From the “My Collar Feels a Couple of Sizes Too Small Dept.”: Illinois Democratic Senate candidate Alexi Giannoulias, on Sunday’s “Meet The Press,” trying to explain loans from his family’s bank to underworld figures. Three times NBC’s David Gregory asked Giannoulias whether he knew crime figures were getting loans from his bank, and three times Giannoulias offered dissembling answers. Twice the candidate said he and other bank officials didn’t know the extent of the loan recipients’ “activities.” Gulp! That sounds like Giannoulias knew these folks were crooks but didn’t know how crooked, and thus extended them loans. Stay tuned.
Talk about a study in contrasts. On Friday jailed Chinese dissident Liu Xiaobo was awarded the Nobel Peace Prize for trying to bring greater personal freedom and human rights to his homeland — efforts that currently have him serving an 11-year sentence in a Chinese jail. Liu has been in and out of prison over the years for his activities. He’s just the third Nobel winner to receive the award while imprisoned, and Chinese officials welcomed the news by implementing a blackout on his selection inside the country. Now the contrast — the one between Liu, recognized for a life of self-sacrificial (and dangerous) work for individual liberty, and last year’s winner, President Obama, recognized for … well, the potential to do great things.
Republican Christine O’Donnell has her work cut out in her run for Delaware’s open U.S. Senate seat. Democrats make up about 47 percent of the state’s registered voters, Republicans just 29 percent. Barack Obama captured about 62 percent of Delaware’s votes in 2008. So what is the message in O’Donnell’s first major ad buy of the campaign? That she’s not a witch.
Now, there’s a reason for that. Since winning her party’s nomination last month, O’Donnell has been bedeviled by video of herself from years ago, including a 1999 spot where she’s talking with cable host Bill Maher about “dabbling” in witchcraft when she was a high schooler. So, in a spot produced by Fred Davis, whose uncle is U.S. Sen. Jim Inhofe, O’Donnell tries to put the witch thing behind her. “I’m not a witch,” O’Donnell says, looking straight into the camera. She says she’s “nothing you’ve heard,” alluding to opposition spin that she’s extreme, nutty or extremely nutty. “I’m you.” The 30-second ad tries to focus voters on what she would do as a senator — fight waste, runaway spending and conventional politics. The ad’s best line will resonate with voters sick of Washington — in other words, the likeliest of voters this fall: “I’ll go to Washington and do what you’d do.” Hard to say if it will it be enough to get O’Donnell back into the race with Democrat Chris Coons. But it is effective.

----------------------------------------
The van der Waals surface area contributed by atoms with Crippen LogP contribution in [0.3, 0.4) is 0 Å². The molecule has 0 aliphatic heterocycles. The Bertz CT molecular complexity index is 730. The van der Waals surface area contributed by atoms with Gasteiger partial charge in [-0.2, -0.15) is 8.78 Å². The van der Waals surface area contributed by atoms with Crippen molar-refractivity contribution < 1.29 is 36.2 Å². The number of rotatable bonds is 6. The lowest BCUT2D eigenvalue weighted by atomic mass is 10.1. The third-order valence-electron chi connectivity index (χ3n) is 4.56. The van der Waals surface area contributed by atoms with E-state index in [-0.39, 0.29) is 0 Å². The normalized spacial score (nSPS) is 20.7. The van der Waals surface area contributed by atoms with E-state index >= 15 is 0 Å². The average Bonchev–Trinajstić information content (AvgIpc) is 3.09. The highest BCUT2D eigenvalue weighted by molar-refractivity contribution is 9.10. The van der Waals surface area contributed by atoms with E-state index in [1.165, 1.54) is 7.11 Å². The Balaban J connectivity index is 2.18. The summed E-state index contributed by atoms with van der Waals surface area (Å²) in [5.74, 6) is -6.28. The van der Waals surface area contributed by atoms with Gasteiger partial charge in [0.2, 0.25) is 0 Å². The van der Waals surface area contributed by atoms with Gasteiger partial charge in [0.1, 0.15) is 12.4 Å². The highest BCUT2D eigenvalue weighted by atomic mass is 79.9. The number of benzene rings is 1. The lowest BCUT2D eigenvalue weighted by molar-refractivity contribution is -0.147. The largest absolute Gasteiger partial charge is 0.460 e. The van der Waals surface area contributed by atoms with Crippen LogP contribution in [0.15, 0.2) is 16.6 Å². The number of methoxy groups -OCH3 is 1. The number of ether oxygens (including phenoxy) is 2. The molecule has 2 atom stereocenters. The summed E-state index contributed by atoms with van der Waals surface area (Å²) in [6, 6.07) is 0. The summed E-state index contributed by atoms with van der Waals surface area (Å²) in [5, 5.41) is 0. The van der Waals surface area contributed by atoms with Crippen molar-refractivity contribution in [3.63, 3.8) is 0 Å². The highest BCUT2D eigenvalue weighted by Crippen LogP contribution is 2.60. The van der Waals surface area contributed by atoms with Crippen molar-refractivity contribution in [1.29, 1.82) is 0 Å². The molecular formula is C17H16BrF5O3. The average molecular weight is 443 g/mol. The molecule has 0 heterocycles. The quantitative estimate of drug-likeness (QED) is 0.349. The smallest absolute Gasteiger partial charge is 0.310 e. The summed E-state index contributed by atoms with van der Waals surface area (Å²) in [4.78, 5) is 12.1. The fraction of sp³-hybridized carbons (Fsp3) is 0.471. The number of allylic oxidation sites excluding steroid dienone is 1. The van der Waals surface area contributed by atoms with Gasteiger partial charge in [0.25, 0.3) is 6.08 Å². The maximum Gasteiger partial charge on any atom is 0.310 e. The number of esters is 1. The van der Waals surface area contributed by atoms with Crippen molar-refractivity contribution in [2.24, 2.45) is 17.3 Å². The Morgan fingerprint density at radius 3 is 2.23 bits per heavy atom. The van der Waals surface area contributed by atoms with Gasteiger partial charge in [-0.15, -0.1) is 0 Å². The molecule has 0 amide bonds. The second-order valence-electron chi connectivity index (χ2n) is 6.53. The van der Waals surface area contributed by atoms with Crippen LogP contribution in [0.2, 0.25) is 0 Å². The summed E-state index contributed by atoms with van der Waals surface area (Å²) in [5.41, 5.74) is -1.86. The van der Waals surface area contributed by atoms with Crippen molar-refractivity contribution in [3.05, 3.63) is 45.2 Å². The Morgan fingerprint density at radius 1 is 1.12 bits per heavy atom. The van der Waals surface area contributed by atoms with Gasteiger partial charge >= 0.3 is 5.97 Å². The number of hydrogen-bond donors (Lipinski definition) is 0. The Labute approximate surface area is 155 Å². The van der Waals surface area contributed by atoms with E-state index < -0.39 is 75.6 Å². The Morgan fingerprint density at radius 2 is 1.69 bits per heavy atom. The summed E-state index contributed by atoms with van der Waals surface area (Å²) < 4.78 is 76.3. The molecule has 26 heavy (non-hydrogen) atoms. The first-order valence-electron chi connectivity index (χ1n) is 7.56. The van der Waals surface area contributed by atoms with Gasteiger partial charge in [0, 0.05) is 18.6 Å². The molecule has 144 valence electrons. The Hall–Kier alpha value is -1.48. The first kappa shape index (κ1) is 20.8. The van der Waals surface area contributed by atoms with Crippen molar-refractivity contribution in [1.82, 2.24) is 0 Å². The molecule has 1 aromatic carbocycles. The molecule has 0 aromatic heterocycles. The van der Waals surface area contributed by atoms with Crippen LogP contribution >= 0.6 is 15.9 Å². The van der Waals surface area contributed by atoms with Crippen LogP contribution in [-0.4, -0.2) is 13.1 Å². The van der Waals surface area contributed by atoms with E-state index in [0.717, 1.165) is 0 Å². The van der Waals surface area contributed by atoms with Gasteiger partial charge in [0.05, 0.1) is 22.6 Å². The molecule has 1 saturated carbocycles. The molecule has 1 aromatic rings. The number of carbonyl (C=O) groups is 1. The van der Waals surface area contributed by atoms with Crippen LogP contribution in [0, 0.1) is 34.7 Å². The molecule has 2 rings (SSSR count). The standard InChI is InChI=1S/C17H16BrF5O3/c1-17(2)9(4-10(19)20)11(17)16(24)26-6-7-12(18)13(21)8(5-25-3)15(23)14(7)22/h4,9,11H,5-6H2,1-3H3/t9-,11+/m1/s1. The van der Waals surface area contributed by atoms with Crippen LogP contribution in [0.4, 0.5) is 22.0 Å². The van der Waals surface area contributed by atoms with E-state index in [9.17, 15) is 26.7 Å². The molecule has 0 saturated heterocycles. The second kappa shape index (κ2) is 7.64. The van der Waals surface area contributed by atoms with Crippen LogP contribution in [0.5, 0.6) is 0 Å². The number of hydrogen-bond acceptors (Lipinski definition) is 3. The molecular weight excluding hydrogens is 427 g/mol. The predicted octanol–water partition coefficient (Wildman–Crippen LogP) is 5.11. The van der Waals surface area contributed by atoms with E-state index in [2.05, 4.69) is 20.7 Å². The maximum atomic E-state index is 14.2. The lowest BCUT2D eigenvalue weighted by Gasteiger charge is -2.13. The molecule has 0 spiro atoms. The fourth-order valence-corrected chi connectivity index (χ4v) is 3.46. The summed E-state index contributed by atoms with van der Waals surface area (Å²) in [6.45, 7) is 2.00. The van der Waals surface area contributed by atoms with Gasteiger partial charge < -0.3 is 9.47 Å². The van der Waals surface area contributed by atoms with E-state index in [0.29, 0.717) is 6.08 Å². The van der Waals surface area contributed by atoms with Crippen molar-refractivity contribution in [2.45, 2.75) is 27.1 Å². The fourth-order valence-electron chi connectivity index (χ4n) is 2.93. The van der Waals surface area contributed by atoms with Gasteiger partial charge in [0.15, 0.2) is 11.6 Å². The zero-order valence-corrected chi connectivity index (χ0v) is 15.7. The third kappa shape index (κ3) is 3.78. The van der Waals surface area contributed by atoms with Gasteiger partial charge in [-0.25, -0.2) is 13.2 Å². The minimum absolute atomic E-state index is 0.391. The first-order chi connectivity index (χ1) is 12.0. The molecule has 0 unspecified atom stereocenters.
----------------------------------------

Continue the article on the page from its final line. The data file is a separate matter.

The cake isn’t baked yet on the 2010 congressional elections, but it’s getting there. Gallup reports President Obama’s approval rating for September was 45 percent, one tick better than August’s 44 percent. Historically, when a president is below 50 percent approval it’s a storm warning for his party in Congress. In the House, a switch of 39 seats would give Republicans the majority. In the Senate the number is 10. Democrats from Vice President Joe Biden on down have been guaranteeing they’ll hold both their majorities in less than a month. You’ve gotta question Biden’s handicapping, at least in the House. People who get paid to produce forecasts think the GOP will get the 39 and might not look back until they’ve hit 45, 55 or even more. Dick Morris says 100 seats are in play. Crazy.
One case in point. In Northern Virginia, freshman Democrat Gerry Connolly is in a rematch with his 2008 opponent, Republican Keith Fimian. The only recent public poll shows Fimian ahead by about five points. Here’s the concern: Connolly’s district is flush with federal workers, who for some reason tend to vote for the party of big government (Democrats). If Connolly is lagging at this point it suggests bad things for Democrats on Nov. 2. Connolly has tried to distance himself from polarizing Speaker Nancy Pelosi, saying all of the Bush-era tax cuts should be extended for now. But he voted for Obamacare and surely would vote to keep Pelosi as speaker. So watch the Connolly-Fimian tilt. If the Republican wins, it could signal a GOP wave that’s going to wash away a lot of Democrats.
ABC News’ Jake Tapper reports that at the Friday morning White House staff meeting, departing Chief of Staff Rahm Emanuel got a going-away gift: a dead Asian carp. Emanuel, who resigned later in the day, is widely expected to run for mayor of Chicago, where they know a few things about dead fish and bare-knuckled politics. One Emanuel legend is that he once sent a dead fish to a pollster he didn’t like, alluding to “The Godfather” scene where the Corleones learned Luca Brasi had been killed when they received a dead fish wrapped in Brasi’s bullet-proof vest. Emanuel’s no-nonsense, even abrasive, style was Washington legend, though in his East Room farewell the tough guy turned to mush as he thanked President Obama and recalled his parents. Everyone has a soft side — even guys who give (and receive) dead fish.